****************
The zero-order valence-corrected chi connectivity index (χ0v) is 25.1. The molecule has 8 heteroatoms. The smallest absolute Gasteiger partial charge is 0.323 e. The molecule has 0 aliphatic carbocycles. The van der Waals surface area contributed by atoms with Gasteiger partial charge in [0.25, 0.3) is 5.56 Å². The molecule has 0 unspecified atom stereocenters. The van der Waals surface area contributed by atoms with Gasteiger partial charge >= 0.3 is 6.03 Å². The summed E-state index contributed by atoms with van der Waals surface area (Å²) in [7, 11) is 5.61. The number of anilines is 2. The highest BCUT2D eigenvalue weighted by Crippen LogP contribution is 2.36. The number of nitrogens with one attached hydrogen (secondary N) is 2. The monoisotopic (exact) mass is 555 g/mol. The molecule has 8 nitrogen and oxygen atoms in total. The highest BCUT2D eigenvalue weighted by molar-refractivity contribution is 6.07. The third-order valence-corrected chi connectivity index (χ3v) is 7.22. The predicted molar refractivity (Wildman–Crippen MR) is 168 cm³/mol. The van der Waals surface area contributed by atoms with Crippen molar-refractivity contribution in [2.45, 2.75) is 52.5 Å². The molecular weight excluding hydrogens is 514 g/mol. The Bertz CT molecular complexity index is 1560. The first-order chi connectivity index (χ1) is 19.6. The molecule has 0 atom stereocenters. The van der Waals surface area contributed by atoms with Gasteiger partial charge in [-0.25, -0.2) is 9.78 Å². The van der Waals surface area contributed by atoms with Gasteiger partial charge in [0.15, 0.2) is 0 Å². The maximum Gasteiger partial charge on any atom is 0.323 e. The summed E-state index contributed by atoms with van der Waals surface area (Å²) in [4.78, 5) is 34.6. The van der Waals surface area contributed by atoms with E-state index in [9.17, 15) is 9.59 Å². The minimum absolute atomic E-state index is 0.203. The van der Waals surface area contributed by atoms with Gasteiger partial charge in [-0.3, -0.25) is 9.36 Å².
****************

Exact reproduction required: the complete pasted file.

The zero-order valence-corrected chi connectivity index (χ0v) is 25.1. The molecule has 8 heteroatoms. The smallest absolute Gasteiger partial charge is 0.323 e. The molecule has 0 aliphatic carbocycles. The van der Waals surface area contributed by atoms with Gasteiger partial charge in [0.25, 0.3) is 5.56 Å². The molecule has 0 unspecified atom stereocenters. The van der Waals surface area contributed by atoms with Gasteiger partial charge >= 0.3 is 6.03 Å². The summed E-state index contributed by atoms with van der Waals surface area (Å²) in [7, 11) is 5.61. The number of anilines is 2. The highest BCUT2D eigenvalue weighted by Crippen LogP contribution is 2.36. The number of nitrogens with one attached hydrogen (secondary N) is 2. The monoisotopic (exact) mass is 555 g/mol. The molecule has 8 nitrogen and oxygen atoms in total. The highest BCUT2D eigenvalue weighted by molar-refractivity contribution is 6.07. The third-order valence-corrected chi connectivity index (χ3v) is 7.22. The predicted molar refractivity (Wildman–Crippen MR) is 168 cm³/mol. The van der Waals surface area contributed by atoms with Crippen molar-refractivity contribution in [2.45, 2.75) is 52.5 Å². The molecular weight excluding hydrogens is 514 g/mol. The Bertz CT molecular complexity index is 1560. The first-order chi connectivity index (χ1) is 19.6. The molecule has 0 atom stereocenters. The van der Waals surface area contributed by atoms with Gasteiger partial charge in [-0.25, -0.2) is 9.78 Å². The van der Waals surface area contributed by atoms with Gasteiger partial charge in [0.15, 0.2) is 0 Å². The maximum Gasteiger partial charge on any atom is 0.323 e. The summed E-state index contributed by atoms with van der Waals surface area (Å²) in [4.78, 5) is 34.6. The van der Waals surface area contributed by atoms with E-state index in [9.17, 15) is 9.59 Å². The minimum absolute atomic E-state index is 0.203. The van der Waals surface area contributed by atoms with Gasteiger partial charge in [-0.3, -0.25) is 9.36 Å².